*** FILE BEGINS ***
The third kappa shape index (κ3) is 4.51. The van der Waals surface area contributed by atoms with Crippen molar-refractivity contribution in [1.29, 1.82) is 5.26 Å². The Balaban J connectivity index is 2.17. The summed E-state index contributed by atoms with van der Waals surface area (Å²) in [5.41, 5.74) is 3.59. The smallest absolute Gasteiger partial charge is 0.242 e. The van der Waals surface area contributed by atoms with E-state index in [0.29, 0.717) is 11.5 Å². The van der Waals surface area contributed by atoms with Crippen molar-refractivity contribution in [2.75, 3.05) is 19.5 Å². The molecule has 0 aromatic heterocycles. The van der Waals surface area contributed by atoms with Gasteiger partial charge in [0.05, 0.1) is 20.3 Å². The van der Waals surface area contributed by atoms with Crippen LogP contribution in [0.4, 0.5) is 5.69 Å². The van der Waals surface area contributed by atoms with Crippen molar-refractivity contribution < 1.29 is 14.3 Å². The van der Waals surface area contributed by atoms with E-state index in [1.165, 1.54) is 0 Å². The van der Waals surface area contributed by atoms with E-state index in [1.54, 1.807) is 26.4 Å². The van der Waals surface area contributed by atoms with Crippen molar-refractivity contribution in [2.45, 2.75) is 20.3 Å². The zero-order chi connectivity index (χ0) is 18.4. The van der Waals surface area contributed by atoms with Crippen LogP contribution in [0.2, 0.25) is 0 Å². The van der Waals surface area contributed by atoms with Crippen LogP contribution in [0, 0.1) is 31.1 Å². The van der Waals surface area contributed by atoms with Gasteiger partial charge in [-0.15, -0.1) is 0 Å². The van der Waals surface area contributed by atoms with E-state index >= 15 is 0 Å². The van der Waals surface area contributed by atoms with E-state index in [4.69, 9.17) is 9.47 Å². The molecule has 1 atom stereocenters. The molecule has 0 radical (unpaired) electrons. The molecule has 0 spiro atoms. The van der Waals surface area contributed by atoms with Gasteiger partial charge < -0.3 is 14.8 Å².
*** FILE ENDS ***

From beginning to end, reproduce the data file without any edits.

The third kappa shape index (κ3) is 4.51. The van der Waals surface area contributed by atoms with Crippen molar-refractivity contribution in [1.29, 1.82) is 5.26 Å². The Balaban J connectivity index is 2.17. The summed E-state index contributed by atoms with van der Waals surface area (Å²) in [5.41, 5.74) is 3.59. The smallest absolute Gasteiger partial charge is 0.242 e. The van der Waals surface area contributed by atoms with E-state index in [0.29, 0.717) is 11.5 Å². The van der Waals surface area contributed by atoms with Crippen molar-refractivity contribution in [2.75, 3.05) is 19.5 Å². The molecule has 0 aromatic heterocycles. The van der Waals surface area contributed by atoms with Gasteiger partial charge in [0.05, 0.1) is 20.3 Å². The van der Waals surface area contributed by atoms with Crippen LogP contribution in [0.4, 0.5) is 5.69 Å². The van der Waals surface area contributed by atoms with Crippen molar-refractivity contribution < 1.29 is 14.3 Å². The van der Waals surface area contributed by atoms with E-state index in [1.165, 1.54) is 0 Å². The van der Waals surface area contributed by atoms with E-state index in [1.54, 1.807) is 26.4 Å². The van der Waals surface area contributed by atoms with Crippen molar-refractivity contribution in [2.45, 2.75) is 20.3 Å². The zero-order chi connectivity index (χ0) is 18.4. The van der Waals surface area contributed by atoms with Crippen LogP contribution in [0.2, 0.25) is 0 Å². The van der Waals surface area contributed by atoms with Crippen LogP contribution in [0, 0.1) is 31.1 Å². The van der Waals surface area contributed by atoms with Gasteiger partial charge in [-0.15, -0.1) is 0 Å². The van der Waals surface area contributed by atoms with E-state index >= 15 is 0 Å². The van der Waals surface area contributed by atoms with E-state index in [4.69, 9.17) is 9.47 Å². The molecule has 1 atom stereocenters. The molecule has 0 radical (unpaired) electrons. The molecule has 0 spiro atoms. The van der Waals surface area contributed by atoms with Gasteiger partial charge < -0.3 is 14.8 Å².